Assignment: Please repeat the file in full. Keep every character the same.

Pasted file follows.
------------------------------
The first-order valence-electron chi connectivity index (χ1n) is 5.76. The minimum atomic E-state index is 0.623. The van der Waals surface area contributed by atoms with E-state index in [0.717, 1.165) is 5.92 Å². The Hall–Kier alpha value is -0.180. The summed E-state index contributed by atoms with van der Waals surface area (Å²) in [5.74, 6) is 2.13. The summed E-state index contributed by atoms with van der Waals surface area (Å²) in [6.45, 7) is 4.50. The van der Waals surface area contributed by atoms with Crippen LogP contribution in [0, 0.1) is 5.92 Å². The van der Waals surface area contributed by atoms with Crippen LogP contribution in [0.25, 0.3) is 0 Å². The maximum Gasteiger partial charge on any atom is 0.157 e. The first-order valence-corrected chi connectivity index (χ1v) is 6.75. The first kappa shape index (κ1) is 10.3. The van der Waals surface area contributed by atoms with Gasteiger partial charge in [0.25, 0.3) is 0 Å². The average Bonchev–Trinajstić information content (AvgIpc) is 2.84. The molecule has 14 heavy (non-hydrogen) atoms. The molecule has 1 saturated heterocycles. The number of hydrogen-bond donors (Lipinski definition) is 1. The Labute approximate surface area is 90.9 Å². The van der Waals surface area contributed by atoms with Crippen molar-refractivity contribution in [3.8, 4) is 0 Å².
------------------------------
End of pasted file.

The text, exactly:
The first-order valence-electron chi connectivity index (χ1n) is 5.76. The minimum atomic E-state index is 0.623. The van der Waals surface area contributed by atoms with E-state index in [0.717, 1.165) is 5.92 Å². The Hall–Kier alpha value is -0.180. The summed E-state index contributed by atoms with van der Waals surface area (Å²) in [5.74, 6) is 2.13. The summed E-state index contributed by atoms with van der Waals surface area (Å²) in [6.45, 7) is 4.50. The van der Waals surface area contributed by atoms with Crippen LogP contribution in [0, 0.1) is 5.92 Å². The van der Waals surface area contributed by atoms with Crippen LogP contribution in [0.25, 0.3) is 0 Å². The maximum Gasteiger partial charge on any atom is 0.157 e. The first-order valence-corrected chi connectivity index (χ1v) is 6.75. The first kappa shape index (κ1) is 10.3. The van der Waals surface area contributed by atoms with Gasteiger partial charge in [0.25, 0.3) is 0 Å². The average Bonchev–Trinajstić information content (AvgIpc) is 2.84. The molecule has 14 heavy (non-hydrogen) atoms. The molecule has 1 saturated heterocycles. The number of hydrogen-bond donors (Lipinski definition) is 1. The Labute approximate surface area is 90.9 Å². The van der Waals surface area contributed by atoms with Crippen molar-refractivity contribution in [3.8, 4) is 0 Å².